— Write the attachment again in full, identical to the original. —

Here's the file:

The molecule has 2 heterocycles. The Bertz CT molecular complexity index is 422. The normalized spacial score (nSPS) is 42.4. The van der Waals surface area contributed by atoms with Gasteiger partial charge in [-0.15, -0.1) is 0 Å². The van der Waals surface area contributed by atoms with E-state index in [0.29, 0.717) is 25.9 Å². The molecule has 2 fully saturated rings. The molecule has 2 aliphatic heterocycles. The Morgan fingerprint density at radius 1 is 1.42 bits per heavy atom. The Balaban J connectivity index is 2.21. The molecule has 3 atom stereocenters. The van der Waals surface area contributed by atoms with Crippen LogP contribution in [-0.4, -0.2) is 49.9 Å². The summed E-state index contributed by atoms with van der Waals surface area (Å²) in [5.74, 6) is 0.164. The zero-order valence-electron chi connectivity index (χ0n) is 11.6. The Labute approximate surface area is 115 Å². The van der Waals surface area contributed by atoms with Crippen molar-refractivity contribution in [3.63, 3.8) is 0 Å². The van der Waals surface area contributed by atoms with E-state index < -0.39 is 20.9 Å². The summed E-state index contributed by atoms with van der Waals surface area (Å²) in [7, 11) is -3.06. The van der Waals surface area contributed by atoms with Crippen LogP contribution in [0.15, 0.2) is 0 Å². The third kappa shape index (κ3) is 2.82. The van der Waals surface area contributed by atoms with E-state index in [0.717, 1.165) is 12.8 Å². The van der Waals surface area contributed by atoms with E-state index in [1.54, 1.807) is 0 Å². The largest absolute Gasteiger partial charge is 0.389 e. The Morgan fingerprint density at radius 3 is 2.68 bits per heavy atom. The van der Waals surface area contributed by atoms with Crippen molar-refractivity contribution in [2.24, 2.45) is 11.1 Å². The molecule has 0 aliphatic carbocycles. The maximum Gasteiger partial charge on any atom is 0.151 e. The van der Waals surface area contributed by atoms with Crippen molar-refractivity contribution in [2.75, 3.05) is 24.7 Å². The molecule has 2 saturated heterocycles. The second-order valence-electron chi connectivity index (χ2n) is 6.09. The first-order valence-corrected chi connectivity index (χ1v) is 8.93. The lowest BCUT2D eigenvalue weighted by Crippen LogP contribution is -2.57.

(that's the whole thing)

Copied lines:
The molecule has 2 heterocycles. The Bertz CT molecular complexity index is 422. The normalized spacial score (nSPS) is 42.4. The van der Waals surface area contributed by atoms with Gasteiger partial charge in [-0.15, -0.1) is 0 Å². The van der Waals surface area contributed by atoms with E-state index in [0.29, 0.717) is 25.9 Å². The molecule has 2 fully saturated rings. The molecule has 2 aliphatic heterocycles. The Morgan fingerprint density at radius 1 is 1.42 bits per heavy atom. The Balaban J connectivity index is 2.21. The molecule has 3 atom stereocenters. The van der Waals surface area contributed by atoms with Crippen LogP contribution in [-0.4, -0.2) is 49.9 Å². The summed E-state index contributed by atoms with van der Waals surface area (Å²) in [5.74, 6) is 0.164. The zero-order valence-electron chi connectivity index (χ0n) is 11.6. The Labute approximate surface area is 115 Å². The van der Waals surface area contributed by atoms with Crippen molar-refractivity contribution in [3.63, 3.8) is 0 Å². The van der Waals surface area contributed by atoms with E-state index < -0.39 is 20.9 Å². The summed E-state index contributed by atoms with van der Waals surface area (Å²) in [7, 11) is -3.06. The van der Waals surface area contributed by atoms with Crippen LogP contribution in [0.15, 0.2) is 0 Å². The third kappa shape index (κ3) is 2.82. The van der Waals surface area contributed by atoms with E-state index in [0.717, 1.165) is 12.8 Å². The van der Waals surface area contributed by atoms with E-state index in [1.54, 1.807) is 0 Å². The largest absolute Gasteiger partial charge is 0.389 e. The Morgan fingerprint density at radius 3 is 2.68 bits per heavy atom. The van der Waals surface area contributed by atoms with Crippen molar-refractivity contribution in [2.24, 2.45) is 11.1 Å². The molecule has 0 aliphatic carbocycles. The maximum Gasteiger partial charge on any atom is 0.151 e. The van der Waals surface area contributed by atoms with Crippen molar-refractivity contribution in [2.75, 3.05) is 24.7 Å². The molecule has 2 saturated heterocycles. The second-order valence-electron chi connectivity index (χ2n) is 6.09. The first-order valence-corrected chi connectivity index (χ1v) is 8.93. The lowest BCUT2D eigenvalue weighted by Crippen LogP contribution is -2.57.